Angela Merkel’s ruling coalition no longer has a majority in Germany’s upper house of parliament, the Bundesrat. This loss means that her government needs the support of one other party in order to pass legislation—a significant loss of power for Merkel. The Christian Democratic Union (cdu) lost the state elections in Germany’s most populous state, North Rhine-Westphalia on May 9. It won 34.6 percent of the vote—its lowest ever result in that state. Although the election has no clear winner—the Social Democratic Party and its Green Party allies are one seat short of having a majority—it is unlikely that the cdu will take the helm of the state. “There is a danger that (Merkel’s coalition) is, after only seven months in power, facing its political end,” said Josef Schlarmann, who serves on the cdus leadership committee. He said that any major government projects are now “as good as dead.” The election result sets Germany on course for further indecisive leadership. With all the instability in the world, and in Europe in particular, this will soon make Germans clamor for a more decisive government. For more, see our March 18 article “Germany: A Potentially Momentous Summer Looms.”


Moscow enjoyed its biggest VE Day celebrations since the fall of the ussr on May 9. After the fall of the Soviet Union, these celebrations became quieter as Russians reflected on their nation’s loss of power and status. But not anymore. “This year the VE celebration fully takes back its former meaning, celebrating Russia as a real power once again,” wrote Stratfor. “Over the past few years—and especially in the past few months—Russia has pushed its influence back into most of its former Soviet states through military intervention, revolution, customs unions and pro-Russian governments. Moscow is not looking to re-create the Soviet Union, but it does want to create an umbrella of states under its control that buffer Russia from the West and other regional powers” (May 7). An impressive number of leaders turned out to witness Russia’s resurgence. German Chancellor Angela Merkel was there along with French President Nicolas Sarkozy, Chinese President Hu Jintao and many others. “These are the states that Russia is hoping to prove itself to, ally with or control at some point in the future,” wrote Stratfor. Watch for Russia’s rise to continue.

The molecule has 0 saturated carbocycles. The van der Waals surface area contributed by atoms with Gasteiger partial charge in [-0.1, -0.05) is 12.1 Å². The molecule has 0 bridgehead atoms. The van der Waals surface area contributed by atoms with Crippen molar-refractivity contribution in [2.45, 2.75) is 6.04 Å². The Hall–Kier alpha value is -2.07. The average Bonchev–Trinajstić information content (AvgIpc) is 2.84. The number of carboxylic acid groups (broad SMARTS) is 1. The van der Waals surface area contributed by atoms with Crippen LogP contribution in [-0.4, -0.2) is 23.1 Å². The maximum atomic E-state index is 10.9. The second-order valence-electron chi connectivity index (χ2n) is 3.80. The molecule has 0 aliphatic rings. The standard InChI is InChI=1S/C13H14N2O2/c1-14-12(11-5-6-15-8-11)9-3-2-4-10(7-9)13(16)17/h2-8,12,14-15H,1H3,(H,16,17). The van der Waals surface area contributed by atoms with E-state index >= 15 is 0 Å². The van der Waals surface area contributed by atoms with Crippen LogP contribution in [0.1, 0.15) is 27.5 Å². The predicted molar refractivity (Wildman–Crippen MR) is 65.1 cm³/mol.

Not only did the crash of the Polish military plane on April 10 kill almost all of Poland’s government leaders, but it also gave Russia a bonanza of nato secrets, according to an article published this week by the Washington Times. Several of those flying carried computers and memory sticks containing secret nato data. Russia may also have obtained the “ultra secret” codes used by nato to encrypt satellite communication. If the Russians are able to recover these codes from the wreckage, they will be able to decrypt months, if not years, of past nato communications.

Latin America